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There was a time in my life when I loved competition. Back in college it was on the soccer and baseball fields that my competitive fire was stoked with daily workouts and games. Well folks, those times are no more. I enjoy being a part of the competition just not as a competitor. This serves me well as an athletic trainer in my non-paddling alter-life. In a sense a large part of my Job is to watch athletic competitions and wait for people to get hurt. When an athlete has the misfortune of getting hurt it is my job fix them.

What does that have to do with paddling?  Up here in Maine we have a few paddling competitions. They range from the relatively mild class II St. George River race. To the wild, class V Smalls To The Wall steep creek race. Add to that the Maine Whitewater Championships on the Kennebec and Penobscot rivers put on by my friends at Send It Me. Whitewater and we get lots of opportunities to get out there and get involved.  All these annual competitions are an amazing gathering of great paddlers and friends. So to be a non-competitive member of the fun I decided to become a safety boater.

Safety boating is a great way to help out your local paddling community and support events. It is also perfect for getting in some rescue practice that will benefit you on your own non-competitive white water adventures. Plus, there is a certain joy that comes from fishing competitors out of the drink. And the swimmers are always very appreciative. Sometimes they are even appreciative enough to purchase frosty beverages after the competition in thanks to their rescuers. Another perk is that the event organizers will usually supply safety boaters with some swag. I personally have started collecting event t-shirts from all the competitions I help out with.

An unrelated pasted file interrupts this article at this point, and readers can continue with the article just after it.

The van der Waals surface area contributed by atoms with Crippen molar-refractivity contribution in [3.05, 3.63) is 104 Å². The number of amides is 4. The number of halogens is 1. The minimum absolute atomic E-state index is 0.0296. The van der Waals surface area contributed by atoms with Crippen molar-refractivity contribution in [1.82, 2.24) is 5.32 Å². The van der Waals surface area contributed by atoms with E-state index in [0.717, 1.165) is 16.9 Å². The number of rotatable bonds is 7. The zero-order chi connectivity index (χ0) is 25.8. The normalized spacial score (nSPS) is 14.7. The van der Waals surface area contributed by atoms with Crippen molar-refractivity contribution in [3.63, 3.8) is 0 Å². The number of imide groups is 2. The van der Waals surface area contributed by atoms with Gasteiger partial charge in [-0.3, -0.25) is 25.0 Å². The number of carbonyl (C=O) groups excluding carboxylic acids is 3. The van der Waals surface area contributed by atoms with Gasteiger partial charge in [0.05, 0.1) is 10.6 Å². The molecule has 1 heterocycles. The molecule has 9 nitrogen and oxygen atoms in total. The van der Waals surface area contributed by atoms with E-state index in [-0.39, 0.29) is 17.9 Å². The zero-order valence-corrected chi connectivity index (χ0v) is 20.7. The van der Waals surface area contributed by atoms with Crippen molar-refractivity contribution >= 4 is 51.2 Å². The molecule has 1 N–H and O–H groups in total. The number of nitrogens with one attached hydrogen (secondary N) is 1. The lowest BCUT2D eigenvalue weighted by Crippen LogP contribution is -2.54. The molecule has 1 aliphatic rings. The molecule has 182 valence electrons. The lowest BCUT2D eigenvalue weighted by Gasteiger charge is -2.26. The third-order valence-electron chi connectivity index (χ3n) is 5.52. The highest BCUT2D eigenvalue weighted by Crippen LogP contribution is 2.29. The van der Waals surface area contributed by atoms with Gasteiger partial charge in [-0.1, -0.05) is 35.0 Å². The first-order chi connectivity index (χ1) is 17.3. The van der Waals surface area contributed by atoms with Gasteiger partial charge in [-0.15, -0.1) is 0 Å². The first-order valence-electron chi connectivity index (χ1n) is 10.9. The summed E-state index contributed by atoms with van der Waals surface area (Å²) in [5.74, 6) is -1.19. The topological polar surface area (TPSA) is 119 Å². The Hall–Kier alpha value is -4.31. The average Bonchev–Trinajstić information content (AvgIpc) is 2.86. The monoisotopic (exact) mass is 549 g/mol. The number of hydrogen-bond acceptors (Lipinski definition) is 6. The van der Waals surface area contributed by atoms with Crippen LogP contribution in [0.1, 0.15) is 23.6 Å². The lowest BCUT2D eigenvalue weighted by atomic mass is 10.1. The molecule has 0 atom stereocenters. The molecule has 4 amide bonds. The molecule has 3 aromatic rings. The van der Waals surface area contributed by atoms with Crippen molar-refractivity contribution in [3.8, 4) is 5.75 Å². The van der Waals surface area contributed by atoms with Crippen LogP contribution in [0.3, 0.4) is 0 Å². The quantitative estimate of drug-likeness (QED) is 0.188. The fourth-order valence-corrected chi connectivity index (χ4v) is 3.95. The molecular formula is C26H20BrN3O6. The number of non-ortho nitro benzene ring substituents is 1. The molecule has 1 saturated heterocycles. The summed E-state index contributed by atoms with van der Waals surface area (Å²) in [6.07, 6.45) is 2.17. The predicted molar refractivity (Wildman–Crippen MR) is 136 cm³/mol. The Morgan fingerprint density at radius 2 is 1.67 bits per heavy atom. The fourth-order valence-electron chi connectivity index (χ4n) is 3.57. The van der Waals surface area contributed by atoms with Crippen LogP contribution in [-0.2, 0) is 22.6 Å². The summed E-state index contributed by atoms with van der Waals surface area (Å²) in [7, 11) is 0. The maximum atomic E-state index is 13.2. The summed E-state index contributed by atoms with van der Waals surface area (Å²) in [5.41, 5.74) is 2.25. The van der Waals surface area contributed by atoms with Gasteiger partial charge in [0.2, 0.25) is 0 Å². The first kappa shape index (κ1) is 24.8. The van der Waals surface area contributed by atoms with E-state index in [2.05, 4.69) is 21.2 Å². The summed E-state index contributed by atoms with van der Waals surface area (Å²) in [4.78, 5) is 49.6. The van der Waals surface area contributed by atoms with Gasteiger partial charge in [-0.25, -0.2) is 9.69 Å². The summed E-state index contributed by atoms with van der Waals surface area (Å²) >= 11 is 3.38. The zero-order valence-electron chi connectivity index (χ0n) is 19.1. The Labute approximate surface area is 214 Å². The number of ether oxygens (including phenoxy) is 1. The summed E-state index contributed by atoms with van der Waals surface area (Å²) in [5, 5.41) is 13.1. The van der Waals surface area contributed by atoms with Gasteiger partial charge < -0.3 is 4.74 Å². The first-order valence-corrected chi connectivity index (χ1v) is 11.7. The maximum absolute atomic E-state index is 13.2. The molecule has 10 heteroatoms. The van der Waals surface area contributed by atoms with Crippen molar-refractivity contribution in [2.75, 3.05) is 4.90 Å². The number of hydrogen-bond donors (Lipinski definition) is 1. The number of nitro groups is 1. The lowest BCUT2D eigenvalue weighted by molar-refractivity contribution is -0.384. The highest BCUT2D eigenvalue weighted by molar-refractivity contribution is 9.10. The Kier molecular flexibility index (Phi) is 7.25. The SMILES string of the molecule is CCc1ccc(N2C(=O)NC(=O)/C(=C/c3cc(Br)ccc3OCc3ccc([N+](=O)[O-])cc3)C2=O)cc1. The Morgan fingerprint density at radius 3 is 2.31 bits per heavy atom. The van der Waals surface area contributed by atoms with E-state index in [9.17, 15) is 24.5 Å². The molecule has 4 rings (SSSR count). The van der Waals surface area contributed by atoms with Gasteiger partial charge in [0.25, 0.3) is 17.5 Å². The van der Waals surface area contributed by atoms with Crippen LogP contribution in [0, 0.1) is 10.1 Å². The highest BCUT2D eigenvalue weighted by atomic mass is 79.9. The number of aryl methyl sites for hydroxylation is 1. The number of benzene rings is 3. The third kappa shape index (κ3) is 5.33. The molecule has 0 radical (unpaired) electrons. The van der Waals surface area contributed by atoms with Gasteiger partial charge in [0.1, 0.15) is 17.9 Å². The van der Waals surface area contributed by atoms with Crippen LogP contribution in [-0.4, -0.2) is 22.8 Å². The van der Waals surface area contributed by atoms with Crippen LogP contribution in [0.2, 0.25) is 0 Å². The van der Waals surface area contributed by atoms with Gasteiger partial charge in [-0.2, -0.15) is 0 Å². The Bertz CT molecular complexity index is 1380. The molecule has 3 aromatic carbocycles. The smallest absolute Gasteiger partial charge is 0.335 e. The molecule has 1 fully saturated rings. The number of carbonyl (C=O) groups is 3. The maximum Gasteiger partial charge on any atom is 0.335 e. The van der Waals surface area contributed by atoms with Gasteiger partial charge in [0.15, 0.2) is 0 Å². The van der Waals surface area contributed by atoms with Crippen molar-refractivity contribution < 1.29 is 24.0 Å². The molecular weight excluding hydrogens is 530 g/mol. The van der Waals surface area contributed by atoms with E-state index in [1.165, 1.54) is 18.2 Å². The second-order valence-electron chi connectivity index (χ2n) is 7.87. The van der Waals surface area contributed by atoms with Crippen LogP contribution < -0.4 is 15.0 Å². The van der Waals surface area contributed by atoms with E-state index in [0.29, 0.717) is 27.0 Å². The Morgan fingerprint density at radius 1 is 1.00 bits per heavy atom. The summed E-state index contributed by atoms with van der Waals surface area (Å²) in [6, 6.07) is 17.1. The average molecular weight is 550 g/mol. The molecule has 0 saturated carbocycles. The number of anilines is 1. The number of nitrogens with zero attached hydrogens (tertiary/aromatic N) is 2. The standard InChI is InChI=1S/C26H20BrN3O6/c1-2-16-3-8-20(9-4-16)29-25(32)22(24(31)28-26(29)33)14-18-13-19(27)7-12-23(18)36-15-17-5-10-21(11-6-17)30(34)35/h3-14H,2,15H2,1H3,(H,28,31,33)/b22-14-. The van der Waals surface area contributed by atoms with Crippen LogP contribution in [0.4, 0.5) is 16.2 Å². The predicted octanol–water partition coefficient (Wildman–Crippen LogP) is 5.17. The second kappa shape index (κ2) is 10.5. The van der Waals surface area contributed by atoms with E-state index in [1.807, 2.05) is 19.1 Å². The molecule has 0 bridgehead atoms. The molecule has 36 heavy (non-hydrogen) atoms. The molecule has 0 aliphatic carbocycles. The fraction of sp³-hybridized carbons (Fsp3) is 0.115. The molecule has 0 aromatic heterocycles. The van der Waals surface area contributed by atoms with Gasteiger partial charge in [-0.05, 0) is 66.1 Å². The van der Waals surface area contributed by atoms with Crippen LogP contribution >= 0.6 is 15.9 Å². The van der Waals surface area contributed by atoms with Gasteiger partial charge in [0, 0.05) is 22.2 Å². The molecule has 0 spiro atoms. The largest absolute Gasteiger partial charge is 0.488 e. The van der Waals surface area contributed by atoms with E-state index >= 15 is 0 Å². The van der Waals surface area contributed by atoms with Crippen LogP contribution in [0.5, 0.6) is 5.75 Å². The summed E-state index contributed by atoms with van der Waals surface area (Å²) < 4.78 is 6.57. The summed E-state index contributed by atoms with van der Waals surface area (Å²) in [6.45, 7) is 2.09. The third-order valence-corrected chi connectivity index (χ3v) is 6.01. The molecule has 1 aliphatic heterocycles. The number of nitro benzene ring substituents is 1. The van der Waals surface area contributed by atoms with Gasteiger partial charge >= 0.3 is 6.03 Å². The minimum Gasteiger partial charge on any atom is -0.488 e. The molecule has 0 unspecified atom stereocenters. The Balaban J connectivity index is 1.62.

Becoming a safety boater is quite simple. First step is to take a swift-water rescue course and practice, practice, practice. Rescue and recovery skills tend to be perishable so I would like to emphasize the practice part. If you have like minded paddling friends then it is always a good idea to get out and run through possible rescue scenarios on different river features. The second step is to contact the organizers of your local paddling events and see what they already have in place for safety and discuss where you may be needed. The third step is to gear up and get out there.

The following is a list of safety gear that I bring to the events that I safety boat for: Rescue pfd, helmet, throw rope, pin kit, first aid/trauma kit, portable hypothermia shelter, extra warm clothes, two way radios, thermos of hot beverage, a repair kit for damaged boats and a written up emergency plan in case an evacuation is needed. For steep creek competitions I add climbing rope and a harness. Fortunately my Large Karma has ample room for all this safety gear and then some.

Safety boating is a win-win for all involved. As a safety boater you are helping your fellow paddlers as well as developing and practicing some skills that are unmatched in value for your own boating. Get geared up and get safe and have fun.